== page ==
These mounting boxes are usually made of pressed particle board and are covered with a layer of dampening felt that helps keep the bass tight and focused.
Many subwoofers come with this enclosure and are pre-mounted. If you have one of these, you do not have to worry about installing it yourself.
If your car has a trunk, you can simply set the subwoofer enclosure in the trunk and leave it there.
In the event that your car does not have a trunk, you can often put the enclosure in the backseat towards the middle so it does not impede the leg room of the rear passengers.
Step 4: Wire the amplifier
Once all these wires are hooked up and the subwoofer is installed, you can finish wiring the amplifier.
Connect the cable running from the battery to the terminal on the amplifier marked “Power” or “Batt.”
Then, connect the wire running from the “Remote” or “Amp” terminal on the stereo to the one similarly marked on the amplifier.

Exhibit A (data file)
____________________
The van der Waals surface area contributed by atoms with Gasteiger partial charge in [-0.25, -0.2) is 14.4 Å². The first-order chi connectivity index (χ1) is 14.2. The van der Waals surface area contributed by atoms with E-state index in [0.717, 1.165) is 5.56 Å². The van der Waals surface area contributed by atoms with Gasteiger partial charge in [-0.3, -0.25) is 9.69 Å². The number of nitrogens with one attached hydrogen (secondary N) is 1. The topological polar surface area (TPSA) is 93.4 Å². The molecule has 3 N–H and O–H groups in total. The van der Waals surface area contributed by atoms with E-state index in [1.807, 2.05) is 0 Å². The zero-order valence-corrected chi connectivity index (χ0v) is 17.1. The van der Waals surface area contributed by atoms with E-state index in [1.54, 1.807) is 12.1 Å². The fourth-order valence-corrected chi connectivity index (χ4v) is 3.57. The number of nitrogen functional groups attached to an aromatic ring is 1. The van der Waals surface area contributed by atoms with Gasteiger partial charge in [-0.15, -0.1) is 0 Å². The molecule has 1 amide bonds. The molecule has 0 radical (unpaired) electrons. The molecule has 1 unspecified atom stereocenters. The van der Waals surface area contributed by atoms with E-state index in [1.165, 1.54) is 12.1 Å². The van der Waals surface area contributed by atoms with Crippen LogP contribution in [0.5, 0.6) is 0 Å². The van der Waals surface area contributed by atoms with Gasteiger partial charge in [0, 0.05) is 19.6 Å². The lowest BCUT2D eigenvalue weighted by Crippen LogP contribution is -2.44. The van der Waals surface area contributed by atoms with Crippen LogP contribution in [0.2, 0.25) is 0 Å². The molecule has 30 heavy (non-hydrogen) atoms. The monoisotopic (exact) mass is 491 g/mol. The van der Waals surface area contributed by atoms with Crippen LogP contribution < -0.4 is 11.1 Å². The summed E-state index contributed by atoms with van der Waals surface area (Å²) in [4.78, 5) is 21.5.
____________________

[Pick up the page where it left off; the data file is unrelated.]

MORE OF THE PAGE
Then, connect the RCA cables to the RCA inputs on the amplifier.
Finally, connect wires to the + and – speaker outputs on the amplifier. These will run all the way to the back where the subwoofer is mounted. Connect them to the + and – terminals on the subwoofer, respectively.
Step 5: Connect the power wire
Once everything is hooked up, you are finally ready to connect the power to your amplifier from the battery.
Unhook the positive terminal of the battery. This will be the one that is red and has the larger metal connector.
Twist the power cable that you ran from the amplifier around the positive terminal and put the connector back on, securing the wire between the terminal and the connector.
Now, you can turn the car on and make sure that everything is working. The amplifier should come on when you turn on the stereo and you should not get any interference from the engine. At this point, you should be getting big, booming bass from your newly installed subwoofer!
Our Final Thoughts on How To Connect a Subwoofer to a Car?
Installing a subwoofer is a great way to upgrade the audio experience in your vehicle.
You can enjoy a much better quality of sound without spending much money or investing too much time.
By learning how to connect a subwoofer to a car, you can also gain a great understanding of how your car’s stereo works and how it can be improved.
Once you have installed your subwoofer, you can get that great, thumping bass you’ve always wanted without damaging your car’s speakers or your ears!